Quantifying Submarine Groundwater Discharge From St. Catherines Island, Georgia

Document Type


Publication Date

Fall 2014


St. Catherine’s Island is a relatively pristine barrier island located ~80 km south of Savannah, GA. Its coastline is dominated by tidal marsh and wetlands, with some sandy beaches. The island has a locally recharged surficial aquifer that is stratigraphically above the confined Upper Floridan aquifer. The surficial aquifer naturally discharges groundwater to the nearby estuary as submarine groundwater discharge (SGD). SGD has been shown to be an important source of fresh to brackish water and dissolved inorganic nutrients to estuaries worldwide. To better understand the chemistry of this discharging water, we periodically collected water samples from six surficial wells and four Upper Floridan wells located on St. Catherine’s Island. We also collected nine samples from active groundwater seeps on the island’s sandy beaches. All samples were analyzed for radon-222, a tracer of SGD. The well samples were also analyzed for common ions. Our results suggest that the active groundwater seeps are fed by the surficial aquifer. A preliminary radon-222 survey of the estuary surrounding the northern half of the island indicates that groundwater also diffusely discharges from the surficial aquifer. Our future research plans are to characterize the major ion and dissolved inorganic nutrient chemistry of the groundwater seeps issuing from the beaches. We will also conduct seasonal radon-222 surveys of estuary waters around the entire island to better characterize the locations and fluxes of groundwater discharge and dissolved inorganic nutrients to the nearby estuary.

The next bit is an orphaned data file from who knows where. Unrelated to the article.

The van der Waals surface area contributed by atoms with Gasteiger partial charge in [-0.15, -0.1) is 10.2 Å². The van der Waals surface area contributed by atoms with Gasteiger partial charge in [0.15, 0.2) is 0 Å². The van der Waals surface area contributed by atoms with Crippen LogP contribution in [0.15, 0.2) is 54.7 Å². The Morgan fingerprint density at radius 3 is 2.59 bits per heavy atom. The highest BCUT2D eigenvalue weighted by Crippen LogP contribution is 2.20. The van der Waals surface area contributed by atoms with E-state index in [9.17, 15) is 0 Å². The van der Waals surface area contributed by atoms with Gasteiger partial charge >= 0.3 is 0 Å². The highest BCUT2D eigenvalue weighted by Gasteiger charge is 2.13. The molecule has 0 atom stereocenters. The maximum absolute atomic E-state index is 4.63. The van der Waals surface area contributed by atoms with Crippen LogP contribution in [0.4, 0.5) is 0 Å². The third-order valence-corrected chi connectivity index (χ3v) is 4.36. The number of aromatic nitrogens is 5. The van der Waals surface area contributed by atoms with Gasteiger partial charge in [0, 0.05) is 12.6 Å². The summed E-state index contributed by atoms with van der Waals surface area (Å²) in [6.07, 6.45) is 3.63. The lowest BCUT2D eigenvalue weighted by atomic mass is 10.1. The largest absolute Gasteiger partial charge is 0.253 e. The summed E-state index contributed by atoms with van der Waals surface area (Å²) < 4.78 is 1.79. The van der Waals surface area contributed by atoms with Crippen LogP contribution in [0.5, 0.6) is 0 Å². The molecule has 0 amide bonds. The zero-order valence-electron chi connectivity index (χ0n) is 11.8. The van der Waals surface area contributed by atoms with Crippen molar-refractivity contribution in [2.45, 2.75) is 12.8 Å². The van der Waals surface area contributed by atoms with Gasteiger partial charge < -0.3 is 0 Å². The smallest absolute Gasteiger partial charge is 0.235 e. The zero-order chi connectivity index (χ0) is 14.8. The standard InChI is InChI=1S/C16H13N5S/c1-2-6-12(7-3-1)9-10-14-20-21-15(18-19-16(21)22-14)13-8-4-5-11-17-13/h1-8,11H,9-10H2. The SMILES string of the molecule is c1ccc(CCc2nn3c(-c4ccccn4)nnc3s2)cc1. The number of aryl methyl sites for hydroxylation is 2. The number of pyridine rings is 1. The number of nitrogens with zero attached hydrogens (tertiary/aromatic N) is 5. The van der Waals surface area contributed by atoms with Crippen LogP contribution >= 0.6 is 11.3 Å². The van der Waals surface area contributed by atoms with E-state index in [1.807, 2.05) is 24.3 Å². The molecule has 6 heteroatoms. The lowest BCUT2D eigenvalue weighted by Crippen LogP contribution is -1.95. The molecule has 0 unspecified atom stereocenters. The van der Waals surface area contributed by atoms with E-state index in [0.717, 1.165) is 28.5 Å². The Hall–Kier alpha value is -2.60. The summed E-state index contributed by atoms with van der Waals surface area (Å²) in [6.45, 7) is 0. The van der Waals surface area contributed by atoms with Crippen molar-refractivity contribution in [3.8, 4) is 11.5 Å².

Southeastern Estuarine Research Society Fall Meeting (SEERS)


Carolina Beach, NC